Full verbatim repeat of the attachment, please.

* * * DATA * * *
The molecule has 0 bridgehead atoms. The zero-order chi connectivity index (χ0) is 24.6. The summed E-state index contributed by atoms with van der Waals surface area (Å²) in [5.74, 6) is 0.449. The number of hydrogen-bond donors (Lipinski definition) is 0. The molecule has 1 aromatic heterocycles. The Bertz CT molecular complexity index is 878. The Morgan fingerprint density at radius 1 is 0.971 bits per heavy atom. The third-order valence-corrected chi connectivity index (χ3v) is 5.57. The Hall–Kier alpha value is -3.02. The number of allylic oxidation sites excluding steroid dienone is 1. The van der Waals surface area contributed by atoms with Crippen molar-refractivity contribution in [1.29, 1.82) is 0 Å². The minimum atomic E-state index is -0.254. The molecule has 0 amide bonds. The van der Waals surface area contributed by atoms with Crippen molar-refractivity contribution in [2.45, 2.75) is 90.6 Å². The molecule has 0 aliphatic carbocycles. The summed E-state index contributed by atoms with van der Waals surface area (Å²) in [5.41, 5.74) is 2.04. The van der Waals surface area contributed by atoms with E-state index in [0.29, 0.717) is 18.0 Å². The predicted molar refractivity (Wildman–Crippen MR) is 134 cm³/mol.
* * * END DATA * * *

The molecule has 0 bridgehead atoms. The zero-order chi connectivity index (χ0) is 24.6. The summed E-state index contributed by atoms with van der Waals surface area (Å²) in [5.74, 6) is 0.449. The number of hydrogen-bond donors (Lipinski definition) is 0. The molecule has 1 aromatic heterocycles. The Bertz CT molecular complexity index is 878. The Morgan fingerprint density at radius 1 is 0.971 bits per heavy atom. The third-order valence-corrected chi connectivity index (χ3v) is 5.57. The Hall–Kier alpha value is -3.02. The number of allylic oxidation sites excluding steroid dienone is 1. The van der Waals surface area contributed by atoms with Crippen molar-refractivity contribution in [1.29, 1.82) is 0 Å². The minimum atomic E-state index is -0.254. The molecule has 0 amide bonds. The van der Waals surface area contributed by atoms with Crippen molar-refractivity contribution in [2.45, 2.75) is 90.6 Å². The molecule has 0 aliphatic carbocycles. The summed E-state index contributed by atoms with van der Waals surface area (Å²) in [5.41, 5.74) is 2.04. The van der Waals surface area contributed by atoms with E-state index in [0.29, 0.717) is 18.0 Å². The predicted molar refractivity (Wildman–Crippen MR) is 134 cm³/mol.